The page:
Companies are concerned about Trump's capacity to interfere with trade. They also know that Trump's failure to accept the veracity of climate change will cost them. The absence of a climate policy mean there is no adaptation effort and no investment in climate resistant infrastructure. This poses a very real risk to companies that operate in the US. 

In the absence of an adequate response from national governments the UN is working directly with companies and their supply chains to develop industry-specific charters to fight climate change.  At COP24 the actions of fashion brands were showcased. The signatories of a new UN climate change pledge include H&M, Zara, Levi’s, and Gap. The Fashion Industry Charter for Climate Action, lays out concrete goals for reducing greenhouse gas emissions by 30 percent by 2030 compared to 2015. The ultimate goal is to achieve net-zero emissions by 2050.

As reported by Vice, the importance of this shift in UN strategy was highlighted by Nate Aden, a senior fellow at the World Resources Institute, an environmental research nonprofit.

"Generally, the UN focuses on working with countries and all the negotiations are with governments. But there’s clearly a need to work directly with companies, stakeholders, and emissions producers, too, so this is a really good development," Aden said.  "It's much more effective than waiting on policymakers to do the right thing because obviously that’s not going to happen any time soon."

Although there is no formal enforcement mechanism, there is pressure from financial institutions and consumers to meet these targets. "It’s demonstrating that companies can not only survive economically, but survive economically by doing the right thing," Aden said. "This presents [an] example for other sectors that this kind of sector-wide approach can be effective."

There is also reason to believe that corporate America will work with Democrats who now control the House of representatives. Democrats are already forming committees to craft legislation that will combat climate change without overburdening industry.  One of the approaches being considered involves carbon pricing.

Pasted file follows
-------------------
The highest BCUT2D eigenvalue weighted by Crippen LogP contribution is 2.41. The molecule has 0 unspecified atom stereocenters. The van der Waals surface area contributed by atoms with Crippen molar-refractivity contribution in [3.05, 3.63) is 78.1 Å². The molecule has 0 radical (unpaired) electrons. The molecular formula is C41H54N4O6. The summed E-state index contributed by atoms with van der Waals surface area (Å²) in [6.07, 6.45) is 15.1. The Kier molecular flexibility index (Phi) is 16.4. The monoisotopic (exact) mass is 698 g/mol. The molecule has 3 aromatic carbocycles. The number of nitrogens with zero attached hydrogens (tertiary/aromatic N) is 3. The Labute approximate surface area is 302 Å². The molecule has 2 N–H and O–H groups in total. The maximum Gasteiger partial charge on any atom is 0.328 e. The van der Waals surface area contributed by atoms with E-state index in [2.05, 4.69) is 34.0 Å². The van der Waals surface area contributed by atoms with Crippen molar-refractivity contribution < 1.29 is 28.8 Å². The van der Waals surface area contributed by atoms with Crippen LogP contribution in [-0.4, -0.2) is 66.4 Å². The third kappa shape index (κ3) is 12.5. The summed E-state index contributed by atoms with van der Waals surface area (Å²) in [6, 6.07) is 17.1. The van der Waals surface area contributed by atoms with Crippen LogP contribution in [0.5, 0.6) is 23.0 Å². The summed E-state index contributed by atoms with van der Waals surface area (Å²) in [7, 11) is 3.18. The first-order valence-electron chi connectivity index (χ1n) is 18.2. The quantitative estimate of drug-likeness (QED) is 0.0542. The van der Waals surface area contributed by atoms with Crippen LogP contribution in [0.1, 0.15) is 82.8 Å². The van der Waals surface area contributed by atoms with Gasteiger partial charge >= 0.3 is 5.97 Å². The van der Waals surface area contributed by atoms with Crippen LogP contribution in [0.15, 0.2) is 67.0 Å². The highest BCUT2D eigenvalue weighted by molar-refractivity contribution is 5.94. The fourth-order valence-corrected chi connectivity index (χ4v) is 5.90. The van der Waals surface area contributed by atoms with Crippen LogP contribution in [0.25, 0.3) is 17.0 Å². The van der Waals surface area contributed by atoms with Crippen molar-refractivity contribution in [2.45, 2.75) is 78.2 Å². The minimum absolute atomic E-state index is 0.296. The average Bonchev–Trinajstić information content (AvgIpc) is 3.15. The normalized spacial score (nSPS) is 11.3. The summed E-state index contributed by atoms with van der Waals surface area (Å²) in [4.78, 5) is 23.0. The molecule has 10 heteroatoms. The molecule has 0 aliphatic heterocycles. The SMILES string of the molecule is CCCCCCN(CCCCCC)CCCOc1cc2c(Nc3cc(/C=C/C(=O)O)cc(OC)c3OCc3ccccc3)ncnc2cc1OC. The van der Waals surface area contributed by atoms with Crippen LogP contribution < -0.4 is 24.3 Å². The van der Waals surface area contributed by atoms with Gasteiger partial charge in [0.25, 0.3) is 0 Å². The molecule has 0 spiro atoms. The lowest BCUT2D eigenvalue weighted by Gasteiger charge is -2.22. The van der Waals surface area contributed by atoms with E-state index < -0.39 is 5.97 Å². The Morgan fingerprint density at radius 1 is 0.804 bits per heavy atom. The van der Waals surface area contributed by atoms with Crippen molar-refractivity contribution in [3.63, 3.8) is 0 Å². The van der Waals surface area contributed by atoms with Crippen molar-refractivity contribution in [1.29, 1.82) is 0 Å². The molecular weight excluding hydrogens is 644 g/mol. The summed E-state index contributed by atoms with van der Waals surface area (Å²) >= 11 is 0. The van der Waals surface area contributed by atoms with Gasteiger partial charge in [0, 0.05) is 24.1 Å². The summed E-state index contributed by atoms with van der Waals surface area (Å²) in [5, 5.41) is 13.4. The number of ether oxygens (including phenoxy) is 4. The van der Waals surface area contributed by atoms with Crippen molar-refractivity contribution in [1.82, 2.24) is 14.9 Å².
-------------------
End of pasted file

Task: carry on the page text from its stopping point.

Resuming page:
Brands cannot afford to ignore the costs of climate change nor can they eschew the benefits of climate action.  Many realize that Trump's climate denial is not the only way that this administration demonstrates its irresponsibility. 

Trump's reckless style of governance contributes to stock market volatility and hastens a looming recession. Shutting down government over an unnecessary wall with Mexico illustrates the point that this president is not working in the national interest.

These are risks that companies cannot ignore as the nation moves towards a constitutional crisis. Companies, especially public facing brands, cannot afford to be seen as being supportive of the corruption that infests this presidency, nor can they afford to be associated with the high crimes and misdemeanors that are expected to be revealed by the Mueller investigation.  Once Mueller releases his report Trump's disapproval rating, which is currently at 60 percent, will get much worse. The math speaks for itself. 

The US is in crisis and there is every reason to believe that corporate America will lead by standing with the people in defense of the Republic. 

Related
Sustainability Leaders Spartacus Moment
Which Side is Your Business On?
Why Corporate Leaders Must Resist Trump
Sustainability Benefits the Bottom Line
Thanksgiving Under Trump and the Awakening of Corporate America
Standing Up to Trump is Synonymous with Protecting Your Brand
The Wave of Corporate Goodness
US Corporate Climate Efforts in 2017 Offer Hope for 2018
Business Action on Climate Change
Business Benefits from Science-Based Climate Action
Sustainability is an Economic Boon not a Liability